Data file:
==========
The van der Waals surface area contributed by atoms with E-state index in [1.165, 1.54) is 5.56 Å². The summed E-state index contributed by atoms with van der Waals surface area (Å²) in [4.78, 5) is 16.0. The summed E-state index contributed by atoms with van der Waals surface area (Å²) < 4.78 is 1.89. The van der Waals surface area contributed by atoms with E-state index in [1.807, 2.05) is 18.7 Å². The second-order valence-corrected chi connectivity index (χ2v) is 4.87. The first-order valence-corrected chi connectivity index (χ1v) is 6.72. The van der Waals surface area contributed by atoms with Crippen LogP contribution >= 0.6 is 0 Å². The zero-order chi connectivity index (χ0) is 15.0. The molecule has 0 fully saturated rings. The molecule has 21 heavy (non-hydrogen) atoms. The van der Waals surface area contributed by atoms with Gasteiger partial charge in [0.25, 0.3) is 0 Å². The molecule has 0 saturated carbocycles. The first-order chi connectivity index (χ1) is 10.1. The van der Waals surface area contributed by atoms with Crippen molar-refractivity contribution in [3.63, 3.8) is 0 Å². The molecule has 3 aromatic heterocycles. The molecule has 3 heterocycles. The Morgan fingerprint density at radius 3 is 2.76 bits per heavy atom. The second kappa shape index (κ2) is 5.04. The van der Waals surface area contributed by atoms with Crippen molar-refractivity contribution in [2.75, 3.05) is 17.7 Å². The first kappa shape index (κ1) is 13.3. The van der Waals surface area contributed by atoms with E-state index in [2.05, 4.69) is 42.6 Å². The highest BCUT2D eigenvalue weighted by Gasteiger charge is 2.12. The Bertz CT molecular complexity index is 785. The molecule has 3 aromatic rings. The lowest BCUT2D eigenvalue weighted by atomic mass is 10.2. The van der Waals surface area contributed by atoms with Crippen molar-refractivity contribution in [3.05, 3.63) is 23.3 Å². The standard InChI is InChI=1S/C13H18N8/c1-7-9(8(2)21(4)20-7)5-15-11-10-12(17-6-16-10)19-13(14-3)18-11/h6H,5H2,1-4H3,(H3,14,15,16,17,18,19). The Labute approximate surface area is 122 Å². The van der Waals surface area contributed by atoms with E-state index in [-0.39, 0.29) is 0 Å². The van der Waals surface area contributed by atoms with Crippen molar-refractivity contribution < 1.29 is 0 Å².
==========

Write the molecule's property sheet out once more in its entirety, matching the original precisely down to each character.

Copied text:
The van der Waals surface area contributed by atoms with E-state index in [1.165, 1.54) is 5.56 Å². The summed E-state index contributed by atoms with van der Waals surface area (Å²) in [4.78, 5) is 16.0. The summed E-state index contributed by atoms with van der Waals surface area (Å²) < 4.78 is 1.89. The van der Waals surface area contributed by atoms with E-state index in [1.807, 2.05) is 18.7 Å². The second-order valence-corrected chi connectivity index (χ2v) is 4.87. The first-order valence-corrected chi connectivity index (χ1v) is 6.72. The van der Waals surface area contributed by atoms with Crippen LogP contribution >= 0.6 is 0 Å². The zero-order chi connectivity index (χ0) is 15.0. The molecule has 0 fully saturated rings. The molecule has 21 heavy (non-hydrogen) atoms. The van der Waals surface area contributed by atoms with Gasteiger partial charge in [0.25, 0.3) is 0 Å². The molecule has 0 saturated carbocycles. The first-order chi connectivity index (χ1) is 10.1. The van der Waals surface area contributed by atoms with Crippen molar-refractivity contribution in [3.63, 3.8) is 0 Å². The molecule has 3 aromatic heterocycles. The molecule has 3 heterocycles. The Morgan fingerprint density at radius 3 is 2.76 bits per heavy atom. The second kappa shape index (κ2) is 5.04. The van der Waals surface area contributed by atoms with Crippen molar-refractivity contribution in [2.75, 3.05) is 17.7 Å². The first kappa shape index (κ1) is 13.3. The van der Waals surface area contributed by atoms with E-state index in [2.05, 4.69) is 42.6 Å². The highest BCUT2D eigenvalue weighted by Gasteiger charge is 2.12. The Bertz CT molecular complexity index is 785. The molecule has 3 aromatic rings. The lowest BCUT2D eigenvalue weighted by atomic mass is 10.2. The van der Waals surface area contributed by atoms with Crippen molar-refractivity contribution in [3.05, 3.63) is 23.3 Å². The standard InChI is InChI=1S/C13H18N8/c1-7-9(8(2)21(4)20-7)5-15-11-10-12(17-6-16-10)19-13(14-3)18-11/h6H,5H2,1-4H3,(H3,14,15,16,17,18,19). The Labute approximate surface area is 122 Å². The van der Waals surface area contributed by atoms with E-state index in [-0.39, 0.29) is 0 Å². The van der Waals surface area contributed by atoms with Crippen molar-refractivity contribution < 1.29 is 0 Å².